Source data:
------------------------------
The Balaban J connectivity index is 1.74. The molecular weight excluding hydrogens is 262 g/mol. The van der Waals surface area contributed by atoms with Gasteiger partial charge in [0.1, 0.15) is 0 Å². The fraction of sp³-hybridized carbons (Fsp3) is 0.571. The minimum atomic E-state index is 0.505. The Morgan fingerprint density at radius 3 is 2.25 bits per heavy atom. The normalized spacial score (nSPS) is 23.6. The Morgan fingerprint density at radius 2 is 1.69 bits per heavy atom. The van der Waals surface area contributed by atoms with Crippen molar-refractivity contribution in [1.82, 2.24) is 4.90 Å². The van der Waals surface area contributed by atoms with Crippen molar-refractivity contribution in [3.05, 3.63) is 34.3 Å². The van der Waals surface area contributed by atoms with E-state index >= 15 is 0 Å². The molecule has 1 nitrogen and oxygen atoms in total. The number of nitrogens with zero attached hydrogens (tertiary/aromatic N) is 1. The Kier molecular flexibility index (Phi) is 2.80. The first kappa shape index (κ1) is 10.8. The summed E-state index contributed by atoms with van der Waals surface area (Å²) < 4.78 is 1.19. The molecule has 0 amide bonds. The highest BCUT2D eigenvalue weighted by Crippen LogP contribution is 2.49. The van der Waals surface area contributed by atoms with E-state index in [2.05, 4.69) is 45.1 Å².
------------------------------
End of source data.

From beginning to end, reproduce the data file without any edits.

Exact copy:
The Balaban J connectivity index is 1.74. The molecular weight excluding hydrogens is 262 g/mol. The van der Waals surface area contributed by atoms with Gasteiger partial charge in [0.1, 0.15) is 0 Å². The fraction of sp³-hybridized carbons (Fsp3) is 0.571. The minimum atomic E-state index is 0.505. The Morgan fingerprint density at radius 3 is 2.25 bits per heavy atom. The normalized spacial score (nSPS) is 23.6. The Morgan fingerprint density at radius 2 is 1.69 bits per heavy atom. The van der Waals surface area contributed by atoms with Crippen molar-refractivity contribution in [1.82, 2.24) is 4.90 Å². The van der Waals surface area contributed by atoms with Crippen molar-refractivity contribution in [3.05, 3.63) is 34.3 Å². The van der Waals surface area contributed by atoms with E-state index >= 15 is 0 Å². The molecule has 1 nitrogen and oxygen atoms in total. The number of nitrogens with zero attached hydrogens (tertiary/aromatic N) is 1. The Kier molecular flexibility index (Phi) is 2.80. The first kappa shape index (κ1) is 10.8. The summed E-state index contributed by atoms with van der Waals surface area (Å²) < 4.78 is 1.19. The molecule has 0 amide bonds. The highest BCUT2D eigenvalue weighted by Crippen LogP contribution is 2.49. The van der Waals surface area contributed by atoms with E-state index in [2.05, 4.69) is 45.1 Å².